Organisation - November 17, 2011

Typical girls' subjects

Wageningen is becoming a real 'girls' town. Once a bastion of male agriculture students, Wageningen University now has 117 women to every 100 men. This has changed the university, say the teachers. 'Girls are more motivated, more hardworking and perhaps smarter than boys.'

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The rise of women is perhaps most obvious in the Animal Sciences programme. 'In the early nineteen nineties Animal Sciences was almost exclusively a male preserve', says assistant professor Henk Parmentier. This was especially true of the really agriculture-oriented programmes such as Livestock and Plant Sciences. 'There you found almost only boys from farming families', recalls Parmentier. 'Ladies would be stared at as if they came from another planet.'
That changed when the programme began to lay more emphasis on pets and less on farm animals. Animal welfare became important too. In the shrinking Dutch agricultural sector, farmers were not sending their sons to Wageningen so much anymore. In their place came girls from the big cities. And now there is one boy to every four girls, says Parmentier. 'In the old days girls had to listen to macho stories about how many metres of beer the men students had drunk at the weekend. They don't have to do that anymore. Now they have secured a place of their own, with their own stories.'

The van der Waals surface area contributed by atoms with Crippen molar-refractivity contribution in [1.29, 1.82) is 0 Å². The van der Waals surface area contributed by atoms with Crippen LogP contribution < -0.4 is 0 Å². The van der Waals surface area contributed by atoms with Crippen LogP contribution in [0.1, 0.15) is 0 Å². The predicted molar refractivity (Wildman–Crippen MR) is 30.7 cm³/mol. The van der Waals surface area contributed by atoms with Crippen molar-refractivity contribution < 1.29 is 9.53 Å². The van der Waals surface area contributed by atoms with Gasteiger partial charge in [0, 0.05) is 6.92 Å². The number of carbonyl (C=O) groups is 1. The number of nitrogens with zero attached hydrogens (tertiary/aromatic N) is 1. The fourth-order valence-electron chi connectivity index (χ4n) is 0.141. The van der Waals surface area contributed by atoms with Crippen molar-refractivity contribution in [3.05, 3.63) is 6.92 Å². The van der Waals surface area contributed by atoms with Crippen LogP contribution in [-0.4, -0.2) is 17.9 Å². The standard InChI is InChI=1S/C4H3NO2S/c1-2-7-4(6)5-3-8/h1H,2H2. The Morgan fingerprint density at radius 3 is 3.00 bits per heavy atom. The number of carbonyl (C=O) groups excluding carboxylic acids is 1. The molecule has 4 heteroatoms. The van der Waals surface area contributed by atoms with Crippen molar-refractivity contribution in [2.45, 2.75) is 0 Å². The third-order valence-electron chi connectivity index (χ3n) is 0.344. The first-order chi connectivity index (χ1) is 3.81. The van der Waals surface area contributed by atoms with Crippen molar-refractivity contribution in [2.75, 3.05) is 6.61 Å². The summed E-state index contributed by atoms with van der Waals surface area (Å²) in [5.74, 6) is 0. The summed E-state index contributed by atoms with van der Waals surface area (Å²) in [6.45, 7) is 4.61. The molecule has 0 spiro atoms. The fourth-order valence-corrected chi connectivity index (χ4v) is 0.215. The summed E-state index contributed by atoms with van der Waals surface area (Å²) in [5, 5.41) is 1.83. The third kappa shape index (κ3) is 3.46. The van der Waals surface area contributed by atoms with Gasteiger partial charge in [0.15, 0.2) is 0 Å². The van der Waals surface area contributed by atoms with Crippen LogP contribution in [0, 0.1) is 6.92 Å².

From straggler to frontrunner
The trend for increasing numbers of women to find their way into higher education is society-wide. Women began to catch up back in the nineteen sixties, but the process has accelerated in the last 20 years. And now the balance seems to be tipping the other way. The predominance of women in primary education and a 'feminine' education system (with projects and group work) now put girls at an advantage, according to many experts.
But in the case of Wageningen, this is not the whole story. In the same period, new degree programmes and course tracks were developed, which met society's needs better.  Parmentier: 'It may sound a bit dismissive, but 'softer' disciplines were added, and particularly in the 'hard core' agriculture programmes.'
Result: the 'feminization' of Wageningen is stronger than the national trend. Much stronger in fact. Figures from the Central Bureau for Statistics show that the proportion of female students in scientific education between 1995 and 2010 grew by 5 percent, from 46 to 51. In the same period, the number of women in Wageningen grew by 12 percent, from 44 to 56 percent. So Wageningen went from bringing up the rear to leading the field, when it comes to the rise of girls in scientific higher education.
All men together
The influx of women students has made a big difference to teaching, says Cees van Woerkum. This professor of Communication Strategies retired at the end of October after 40 years of teaching. 'When I first came to work in Wageningen there really was an atmosphere of 'all men together'. The conversation was about football and cycling. Forty years later both my associate professors are women and so are most of my students.'